U.S. Patent No. 8,411,092: 2D imposters for simplifying processing of plural animation objects in computer graphics generation
Issued April 2, 2013, to Nintendo Co. Ltd.
Filed/Priority to June 14, 2010
This Nintendo patent uses clever 2D tricks to emulate 3D models and reduce graphics complexity.
U.S. Patent No. 8,411,092 (the ‘092 patent) relates to efficiently achieving seemingly 3D effects with 2D imposters of plural objects. The ‘092 patent details a method in computer animation and graphics generation of projecting 3D objects onto 2D viewing planes for display. When two 3D models are moving in a virtual space they are both animated and rendered, by a processor and a 3D graphics processor. With the ‘092 patent, when the processor detects that they are overlapping it substitutes a 2D imposter model instead of the two 3D object models; the imposter representing both models. The common 2D imposter model is used to generate and render an animation of the objects onto a 2D viewing plane. The ‘092 patent is advantageous to graphics processing for video games by reducing graphics complexity and conserving memory and processing resources. The ‘092 patent is by no means the only instance of 2D graphics feigning 3D by projecting onto 2D planes; U.S. Patent No. 10,987579 uses such planes to lessen the burden on devices lacking powerful 3D rendering engines.
The technology herein involves use of 2D imposters to achieve seemingly 3D effects with high efficiency where plural objects such as animated characters move together such as when one character follows or carries another character. A common 2D imposter or animated sprite is used to image and animate the plural objects in 2D. When the plural objects are separated in space, each object can be represented using its respective 3D model. However, when the plural objects contact one another, occupy at least part of the same space, or are very close to one other (e.g., as would arise in a situation when the plural objects are moving together in tandem), the animation system switches from using plural respective 3D models to using a common 2D model to represent the plural objects. Such use of a common 2D model can be restricted in some implementations to situations where the user’s viewpoint can be restricted to be at least approximately perpendicular to the plane of 2D model, or the 2D surface on which the combined image is texture mapped can be oriented in response to the current virtual camera position.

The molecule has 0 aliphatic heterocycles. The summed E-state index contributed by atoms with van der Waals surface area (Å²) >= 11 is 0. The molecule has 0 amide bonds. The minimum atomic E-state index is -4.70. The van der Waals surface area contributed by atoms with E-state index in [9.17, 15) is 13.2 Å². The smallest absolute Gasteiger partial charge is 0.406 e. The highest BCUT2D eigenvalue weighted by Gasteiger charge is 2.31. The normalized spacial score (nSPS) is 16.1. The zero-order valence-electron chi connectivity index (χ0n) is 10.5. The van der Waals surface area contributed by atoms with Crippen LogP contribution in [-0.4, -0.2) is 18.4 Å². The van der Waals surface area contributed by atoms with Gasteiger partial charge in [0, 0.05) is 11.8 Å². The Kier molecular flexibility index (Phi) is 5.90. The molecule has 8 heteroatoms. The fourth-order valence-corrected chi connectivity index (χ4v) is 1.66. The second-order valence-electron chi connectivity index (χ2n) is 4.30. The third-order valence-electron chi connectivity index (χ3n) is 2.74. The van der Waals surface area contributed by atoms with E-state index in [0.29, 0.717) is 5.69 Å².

- A method that in use is performed by a computer animation and graphics generation system of the type including a processor, a 3D graphics processor coupled to said processor, and a memory coupled to at least the processor, said 3D graphics processor projecting 3D objects onto a 2D viewing plane for display, said method comprising: defining, in the memory, a first 3D model representing a first moving object in a 3D virtual space; defining, in the memory, a second 3D model representing a second moving object in the 3D virtual space; using the processor and the 3D graphics processor to animate and render the first 3D moving object onto the 2D viewing plane for display; using the processor and the 3D graphics processor to animate and render the second 3D moving object onto the 2D viewing plane for display; with the processor, determining whether said first and second 3D moving objects overlap in the virtual 3D space; if the processor determines said first and second 3D moving objects overlap in the virtual 3D space, the processor substituting use of a common 2D imposter model instead of the first and second 3D models, the common 2D imposter model simultaneously modelling both of said overlapping first and second 3D moving objects; and using the common 2D imposter model to generate and render onto the 2D viewing plane an animated image of said first and second moving objects wherein the first moving object moves in front of the second moving object.